Curious but polite to a fault, a particularly friendly bunch had graciously hosted me in their modest student pad in an apartment with views across to Mt. Cudi, on Turkey’s Iraq/Syria border, in one tradition the resting place of Noah’s Ark. So I wasn’t exactly surprised when a smartly suited man on a dusty Cizre street corner introduced himself not as a student of theology but as a teacher of the subject -- and he was just as friendly as his charges.
“Here…this is the one you want,” he pointed out helpfully, then gently pulled me towards a station-bound dolmuş (minibus). “Have a good journey.” I was taken aback to find myself seated amongst a crowd of young women, all veiled bar one, wrapped either in black or the vivid mauve headscarf so typical of Turkey’s Syrian borderlands. They eyed the lone male with discreet interest. I found out their destination when the last stop turned out to be Cizre’s maternity hospital. I’d foolishly trusted the dozy teenage bus-boy (I should know better, I’ve got two of my own) to tell me when we were the passing the bus station. He hadn’t, so I was forced to take another dolmuş back to the station. Still, if part of the point of travel is to see something new, I could now add Cizre’s maternity hospital to my list.
Where Turkey, Iraq and Syria meet
At the bus station I sat on a low stool, glass of tea in hand, to await the Nusaybin-bound bus. I exchanged a few pleasantries with the man sitting next to me, explaining that I was in Cizre gathering information for a guide book for independent travelers. “And what do you do?” I asked to keep the conversation going. Half expecting him to be either a theology student or teacher, I was a little surprised when he replied calmly, “I’m a petrol smuggler,” adding, with a gesture at the crumbling medieval walls behind the station and the ramshackle collection of concrete buildings that is modern Cizre beyond, “What else can I do?”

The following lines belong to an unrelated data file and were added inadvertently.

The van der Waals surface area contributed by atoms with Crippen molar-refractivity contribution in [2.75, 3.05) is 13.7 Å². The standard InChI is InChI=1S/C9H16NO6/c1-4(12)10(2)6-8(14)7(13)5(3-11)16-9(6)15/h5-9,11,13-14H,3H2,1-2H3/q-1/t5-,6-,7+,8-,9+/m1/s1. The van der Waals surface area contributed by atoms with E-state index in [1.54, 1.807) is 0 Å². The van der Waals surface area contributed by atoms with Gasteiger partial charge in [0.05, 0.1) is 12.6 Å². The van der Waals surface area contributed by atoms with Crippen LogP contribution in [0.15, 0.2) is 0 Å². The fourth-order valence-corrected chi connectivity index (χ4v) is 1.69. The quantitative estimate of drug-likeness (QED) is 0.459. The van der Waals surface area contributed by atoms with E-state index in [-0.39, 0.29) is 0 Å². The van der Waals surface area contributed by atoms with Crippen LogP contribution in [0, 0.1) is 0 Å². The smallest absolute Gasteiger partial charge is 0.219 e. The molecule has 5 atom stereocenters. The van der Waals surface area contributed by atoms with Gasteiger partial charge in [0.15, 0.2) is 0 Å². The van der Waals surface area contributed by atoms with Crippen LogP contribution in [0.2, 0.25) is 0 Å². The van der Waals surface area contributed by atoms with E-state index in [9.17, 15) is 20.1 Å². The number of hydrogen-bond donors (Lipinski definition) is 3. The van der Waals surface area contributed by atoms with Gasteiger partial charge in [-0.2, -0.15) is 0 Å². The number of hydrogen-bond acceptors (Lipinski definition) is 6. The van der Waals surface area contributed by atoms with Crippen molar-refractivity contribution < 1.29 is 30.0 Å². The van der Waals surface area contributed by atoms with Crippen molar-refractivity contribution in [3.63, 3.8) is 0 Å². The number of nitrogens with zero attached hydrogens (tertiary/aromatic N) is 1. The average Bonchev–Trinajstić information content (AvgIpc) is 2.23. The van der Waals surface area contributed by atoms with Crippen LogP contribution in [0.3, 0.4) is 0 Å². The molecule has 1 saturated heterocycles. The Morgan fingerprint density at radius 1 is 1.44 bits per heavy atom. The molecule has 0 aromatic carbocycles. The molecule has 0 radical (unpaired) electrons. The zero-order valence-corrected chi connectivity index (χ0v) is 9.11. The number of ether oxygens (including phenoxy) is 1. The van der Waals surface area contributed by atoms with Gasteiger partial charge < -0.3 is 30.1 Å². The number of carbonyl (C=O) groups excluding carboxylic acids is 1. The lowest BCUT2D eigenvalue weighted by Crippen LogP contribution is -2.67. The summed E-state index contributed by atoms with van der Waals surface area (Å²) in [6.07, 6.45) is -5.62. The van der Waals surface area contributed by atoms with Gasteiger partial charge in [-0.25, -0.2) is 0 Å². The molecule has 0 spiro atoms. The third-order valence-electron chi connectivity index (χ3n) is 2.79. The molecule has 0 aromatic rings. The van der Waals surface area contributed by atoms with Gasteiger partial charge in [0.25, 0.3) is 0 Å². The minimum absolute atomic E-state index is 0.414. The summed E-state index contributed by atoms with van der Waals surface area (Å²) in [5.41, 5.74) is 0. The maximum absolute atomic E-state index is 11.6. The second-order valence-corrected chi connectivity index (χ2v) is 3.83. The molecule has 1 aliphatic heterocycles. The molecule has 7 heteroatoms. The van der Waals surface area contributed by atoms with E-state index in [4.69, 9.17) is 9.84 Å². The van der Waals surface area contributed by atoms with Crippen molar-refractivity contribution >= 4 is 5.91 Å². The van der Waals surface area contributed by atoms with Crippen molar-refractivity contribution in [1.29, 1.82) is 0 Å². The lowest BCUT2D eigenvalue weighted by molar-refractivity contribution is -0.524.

Cizre, located on the banks of the Tigris where Turkey meets Iraq and Syria, has always been an important staging post between Anatolia and Mesopotamia. Today, huge trucks thunder across the arched concrete bridge, taking goods and construction materials south into the Kurdish enclave in northern Iraq and bringing petrol and Ceylon tea, amongst other things, into Turkey. “It’s not bad,” continued my newfound friend. “I’ve got my own truck, I buy petrol in Iraq for TL 1; the customs officials take a half-lira bribe per liter, then I sell it here for TL 2.90.” It seemed a pretty low profit margin for such a risky business to me, but then I don’t live in Cizre.